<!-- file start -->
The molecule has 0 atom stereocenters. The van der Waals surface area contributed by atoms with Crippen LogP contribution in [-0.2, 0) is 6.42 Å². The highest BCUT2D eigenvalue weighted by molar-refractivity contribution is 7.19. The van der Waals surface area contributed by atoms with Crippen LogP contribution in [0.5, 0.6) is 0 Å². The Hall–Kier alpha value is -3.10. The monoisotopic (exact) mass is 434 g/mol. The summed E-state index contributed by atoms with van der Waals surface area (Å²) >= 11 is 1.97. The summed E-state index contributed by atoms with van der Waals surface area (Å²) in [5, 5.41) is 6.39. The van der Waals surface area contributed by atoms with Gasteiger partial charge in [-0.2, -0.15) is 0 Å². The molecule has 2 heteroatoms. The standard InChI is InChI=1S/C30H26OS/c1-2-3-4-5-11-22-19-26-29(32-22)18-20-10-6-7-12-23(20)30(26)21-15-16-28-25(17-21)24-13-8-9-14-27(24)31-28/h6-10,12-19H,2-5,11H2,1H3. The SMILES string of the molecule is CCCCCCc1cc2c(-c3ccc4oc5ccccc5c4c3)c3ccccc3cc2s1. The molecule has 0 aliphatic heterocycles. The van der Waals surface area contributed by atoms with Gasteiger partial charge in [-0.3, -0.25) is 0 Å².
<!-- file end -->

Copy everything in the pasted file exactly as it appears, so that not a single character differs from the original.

The molecule has 0 atom stereocenters. The van der Waals surface area contributed by atoms with Crippen LogP contribution in [-0.2, 0) is 6.42 Å². The highest BCUT2D eigenvalue weighted by molar-refractivity contribution is 7.19. The van der Waals surface area contributed by atoms with Crippen LogP contribution in [0.5, 0.6) is 0 Å². The Hall–Kier alpha value is -3.10. The monoisotopic (exact) mass is 434 g/mol. The summed E-state index contributed by atoms with van der Waals surface area (Å²) >= 11 is 1.97. The summed E-state index contributed by atoms with van der Waals surface area (Å²) in [5, 5.41) is 6.39. The van der Waals surface area contributed by atoms with Gasteiger partial charge in [-0.2, -0.15) is 0 Å². The molecule has 2 heteroatoms. The standard InChI is InChI=1S/C30H26OS/c1-2-3-4-5-11-22-19-26-29(32-22)18-20-10-6-7-12-23(20)30(26)21-15-16-28-25(17-21)24-13-8-9-14-27(24)31-28/h6-10,12-19H,2-5,11H2,1H3. The SMILES string of the molecule is CCCCCCc1cc2c(-c3ccc4oc5ccccc5c4c3)c3ccccc3cc2s1. The molecule has 0 aliphatic heterocycles. The van der Waals surface area contributed by atoms with Gasteiger partial charge in [-0.3, -0.25) is 0 Å².